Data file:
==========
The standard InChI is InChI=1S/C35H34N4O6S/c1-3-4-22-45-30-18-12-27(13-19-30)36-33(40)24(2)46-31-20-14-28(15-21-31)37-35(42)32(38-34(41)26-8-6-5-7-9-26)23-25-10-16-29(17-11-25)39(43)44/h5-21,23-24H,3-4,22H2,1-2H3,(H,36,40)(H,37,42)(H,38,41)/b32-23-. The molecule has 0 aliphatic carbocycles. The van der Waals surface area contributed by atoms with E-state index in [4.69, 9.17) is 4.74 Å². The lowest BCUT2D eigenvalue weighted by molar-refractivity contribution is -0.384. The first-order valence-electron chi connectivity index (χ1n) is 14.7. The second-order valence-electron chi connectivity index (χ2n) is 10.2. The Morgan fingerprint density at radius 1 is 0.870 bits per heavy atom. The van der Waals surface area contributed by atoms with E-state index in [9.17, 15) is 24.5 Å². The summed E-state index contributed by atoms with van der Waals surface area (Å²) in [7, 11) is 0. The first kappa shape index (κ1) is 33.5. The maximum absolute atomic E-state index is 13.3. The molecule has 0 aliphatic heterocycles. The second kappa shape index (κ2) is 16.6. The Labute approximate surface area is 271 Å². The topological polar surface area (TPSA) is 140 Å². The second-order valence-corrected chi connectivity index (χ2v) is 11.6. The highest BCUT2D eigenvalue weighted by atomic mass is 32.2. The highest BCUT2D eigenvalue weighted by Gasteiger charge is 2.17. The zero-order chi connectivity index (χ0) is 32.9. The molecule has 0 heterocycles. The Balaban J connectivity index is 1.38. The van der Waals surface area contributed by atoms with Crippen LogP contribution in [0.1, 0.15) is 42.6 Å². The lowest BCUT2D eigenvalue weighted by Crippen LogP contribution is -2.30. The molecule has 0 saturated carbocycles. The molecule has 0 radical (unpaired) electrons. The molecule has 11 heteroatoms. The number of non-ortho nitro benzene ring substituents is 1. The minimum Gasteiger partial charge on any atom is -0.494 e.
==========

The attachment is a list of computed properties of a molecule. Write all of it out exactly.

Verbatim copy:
The standard InChI is InChI=1S/C35H34N4O6S/c1-3-4-22-45-30-18-12-27(13-19-30)36-33(40)24(2)46-31-20-14-28(15-21-31)37-35(42)32(38-34(41)26-8-6-5-7-9-26)23-25-10-16-29(17-11-25)39(43)44/h5-21,23-24H,3-4,22H2,1-2H3,(H,36,40)(H,37,42)(H,38,41)/b32-23-. The molecule has 0 aliphatic carbocycles. The van der Waals surface area contributed by atoms with E-state index in [4.69, 9.17) is 4.74 Å². The lowest BCUT2D eigenvalue weighted by molar-refractivity contribution is -0.384. The first-order valence-electron chi connectivity index (χ1n) is 14.7. The second-order valence-electron chi connectivity index (χ2n) is 10.2. The Morgan fingerprint density at radius 1 is 0.870 bits per heavy atom. The van der Waals surface area contributed by atoms with E-state index in [9.17, 15) is 24.5 Å². The summed E-state index contributed by atoms with van der Waals surface area (Å²) in [7, 11) is 0. The first kappa shape index (κ1) is 33.5. The maximum absolute atomic E-state index is 13.3. The molecule has 0 aliphatic heterocycles. The second kappa shape index (κ2) is 16.6. The Labute approximate surface area is 271 Å². The topological polar surface area (TPSA) is 140 Å². The second-order valence-corrected chi connectivity index (χ2v) is 11.6. The highest BCUT2D eigenvalue weighted by atomic mass is 32.2. The highest BCUT2D eigenvalue weighted by Gasteiger charge is 2.17. The zero-order chi connectivity index (χ0) is 32.9. The molecule has 0 heterocycles. The Balaban J connectivity index is 1.38. The van der Waals surface area contributed by atoms with Crippen LogP contribution in [0.1, 0.15) is 42.6 Å². The lowest BCUT2D eigenvalue weighted by Crippen LogP contribution is -2.30. The molecule has 0 saturated carbocycles. The molecule has 0 radical (unpaired) electrons. The molecule has 11 heteroatoms. The number of non-ortho nitro benzene ring substituents is 1. The minimum Gasteiger partial charge on any atom is -0.494 e.